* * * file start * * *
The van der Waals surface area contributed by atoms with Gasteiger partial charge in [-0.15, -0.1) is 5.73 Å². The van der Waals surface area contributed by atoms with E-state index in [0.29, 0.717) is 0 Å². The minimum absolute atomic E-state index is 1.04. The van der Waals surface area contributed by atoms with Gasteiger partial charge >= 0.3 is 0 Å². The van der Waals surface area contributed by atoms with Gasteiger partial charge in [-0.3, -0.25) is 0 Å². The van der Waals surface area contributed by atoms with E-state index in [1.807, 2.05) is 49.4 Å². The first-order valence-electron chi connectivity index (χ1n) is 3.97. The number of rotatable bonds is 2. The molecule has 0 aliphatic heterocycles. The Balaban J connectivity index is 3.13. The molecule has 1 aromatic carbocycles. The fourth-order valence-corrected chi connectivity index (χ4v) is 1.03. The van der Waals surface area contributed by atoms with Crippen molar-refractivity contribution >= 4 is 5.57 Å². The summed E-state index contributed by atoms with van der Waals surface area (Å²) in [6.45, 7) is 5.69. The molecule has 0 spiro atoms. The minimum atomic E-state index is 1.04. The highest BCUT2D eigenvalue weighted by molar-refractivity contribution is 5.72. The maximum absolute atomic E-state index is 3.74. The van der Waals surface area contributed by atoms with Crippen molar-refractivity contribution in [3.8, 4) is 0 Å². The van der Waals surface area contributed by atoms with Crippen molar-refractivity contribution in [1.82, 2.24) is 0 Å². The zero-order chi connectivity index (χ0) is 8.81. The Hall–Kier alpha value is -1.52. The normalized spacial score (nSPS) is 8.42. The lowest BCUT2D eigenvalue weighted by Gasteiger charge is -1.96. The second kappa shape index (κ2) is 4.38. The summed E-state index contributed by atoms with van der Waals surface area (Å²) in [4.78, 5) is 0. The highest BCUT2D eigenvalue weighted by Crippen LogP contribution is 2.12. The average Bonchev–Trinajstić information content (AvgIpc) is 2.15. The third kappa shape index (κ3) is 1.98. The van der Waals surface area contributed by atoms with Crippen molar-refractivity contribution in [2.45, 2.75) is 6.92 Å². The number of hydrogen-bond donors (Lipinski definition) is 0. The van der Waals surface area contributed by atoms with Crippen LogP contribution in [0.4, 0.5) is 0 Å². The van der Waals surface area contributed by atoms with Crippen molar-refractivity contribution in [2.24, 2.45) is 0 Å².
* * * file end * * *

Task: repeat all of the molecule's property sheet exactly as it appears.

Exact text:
The van der Waals surface area contributed by atoms with Gasteiger partial charge in [-0.15, -0.1) is 5.73 Å². The van der Waals surface area contributed by atoms with E-state index in [0.29, 0.717) is 0 Å². The minimum absolute atomic E-state index is 1.04. The van der Waals surface area contributed by atoms with Gasteiger partial charge >= 0.3 is 0 Å². The van der Waals surface area contributed by atoms with Gasteiger partial charge in [-0.3, -0.25) is 0 Å². The van der Waals surface area contributed by atoms with E-state index in [1.807, 2.05) is 49.4 Å². The first-order valence-electron chi connectivity index (χ1n) is 3.97. The number of rotatable bonds is 2. The molecule has 0 aliphatic heterocycles. The Balaban J connectivity index is 3.13. The molecule has 1 aromatic carbocycles. The fourth-order valence-corrected chi connectivity index (χ4v) is 1.03. The van der Waals surface area contributed by atoms with Crippen molar-refractivity contribution >= 4 is 5.57 Å². The summed E-state index contributed by atoms with van der Waals surface area (Å²) in [6.45, 7) is 5.69. The molecule has 0 spiro atoms. The minimum atomic E-state index is 1.04. The highest BCUT2D eigenvalue weighted by molar-refractivity contribution is 5.72. The maximum absolute atomic E-state index is 3.74. The van der Waals surface area contributed by atoms with Crippen molar-refractivity contribution in [3.8, 4) is 0 Å². The van der Waals surface area contributed by atoms with Crippen molar-refractivity contribution in [1.82, 2.24) is 0 Å². The zero-order chi connectivity index (χ0) is 8.81. The Hall–Kier alpha value is -1.52. The normalized spacial score (nSPS) is 8.42. The lowest BCUT2D eigenvalue weighted by Gasteiger charge is -1.96. The second kappa shape index (κ2) is 4.38. The summed E-state index contributed by atoms with van der Waals surface area (Å²) in [4.78, 5) is 0. The highest BCUT2D eigenvalue weighted by Crippen LogP contribution is 2.12. The average Bonchev–Trinajstić information content (AvgIpc) is 2.15. The third kappa shape index (κ3) is 1.98. The van der Waals surface area contributed by atoms with Crippen molar-refractivity contribution in [2.45, 2.75) is 6.92 Å². The number of hydrogen-bond donors (Lipinski definition) is 0. The van der Waals surface area contributed by atoms with Crippen LogP contribution in [0.4, 0.5) is 0 Å². The van der Waals surface area contributed by atoms with Crippen molar-refractivity contribution in [2.24, 2.45) is 0 Å².